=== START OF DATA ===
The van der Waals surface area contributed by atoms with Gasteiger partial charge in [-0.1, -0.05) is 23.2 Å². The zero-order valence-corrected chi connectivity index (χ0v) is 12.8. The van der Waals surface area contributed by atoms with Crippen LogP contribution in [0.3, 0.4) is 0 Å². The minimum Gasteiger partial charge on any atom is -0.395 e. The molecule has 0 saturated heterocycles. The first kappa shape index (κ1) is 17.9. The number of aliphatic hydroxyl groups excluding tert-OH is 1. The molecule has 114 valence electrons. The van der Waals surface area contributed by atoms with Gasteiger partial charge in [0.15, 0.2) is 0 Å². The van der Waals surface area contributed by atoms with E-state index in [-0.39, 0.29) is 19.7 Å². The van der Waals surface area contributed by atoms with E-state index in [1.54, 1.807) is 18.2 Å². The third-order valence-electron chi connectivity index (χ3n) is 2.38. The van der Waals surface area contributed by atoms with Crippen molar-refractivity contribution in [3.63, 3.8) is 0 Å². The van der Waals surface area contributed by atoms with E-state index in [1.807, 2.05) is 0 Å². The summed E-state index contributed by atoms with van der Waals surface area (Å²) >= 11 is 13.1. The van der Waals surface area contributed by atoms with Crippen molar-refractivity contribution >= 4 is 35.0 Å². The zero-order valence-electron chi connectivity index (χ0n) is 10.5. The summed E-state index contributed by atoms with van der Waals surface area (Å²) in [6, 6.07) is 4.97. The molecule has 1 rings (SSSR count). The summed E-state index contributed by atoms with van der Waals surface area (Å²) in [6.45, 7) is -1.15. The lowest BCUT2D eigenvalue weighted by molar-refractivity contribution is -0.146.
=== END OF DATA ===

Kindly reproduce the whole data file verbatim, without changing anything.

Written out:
The van der Waals surface area contributed by atoms with Gasteiger partial charge in [-0.1, -0.05) is 23.2 Å². The zero-order valence-corrected chi connectivity index (χ0v) is 12.8. The van der Waals surface area contributed by atoms with Crippen LogP contribution in [0.3, 0.4) is 0 Å². The minimum Gasteiger partial charge on any atom is -0.395 e. The molecule has 0 saturated heterocycles. The first kappa shape index (κ1) is 17.9. The number of aliphatic hydroxyl groups excluding tert-OH is 1. The molecule has 114 valence electrons. The van der Waals surface area contributed by atoms with Gasteiger partial charge in [0.15, 0.2) is 0 Å². The van der Waals surface area contributed by atoms with E-state index in [-0.39, 0.29) is 19.7 Å². The van der Waals surface area contributed by atoms with E-state index in [1.54, 1.807) is 18.2 Å². The third-order valence-electron chi connectivity index (χ3n) is 2.38. The van der Waals surface area contributed by atoms with Crippen molar-refractivity contribution in [3.63, 3.8) is 0 Å². The van der Waals surface area contributed by atoms with E-state index in [1.807, 2.05) is 0 Å². The summed E-state index contributed by atoms with van der Waals surface area (Å²) >= 11 is 13.1. The van der Waals surface area contributed by atoms with Crippen molar-refractivity contribution >= 4 is 35.0 Å². The zero-order valence-electron chi connectivity index (χ0n) is 10.5. The summed E-state index contributed by atoms with van der Waals surface area (Å²) in [6, 6.07) is 4.97. The molecule has 1 rings (SSSR count). The summed E-state index contributed by atoms with van der Waals surface area (Å²) in [6.45, 7) is -1.15. The lowest BCUT2D eigenvalue weighted by molar-refractivity contribution is -0.146.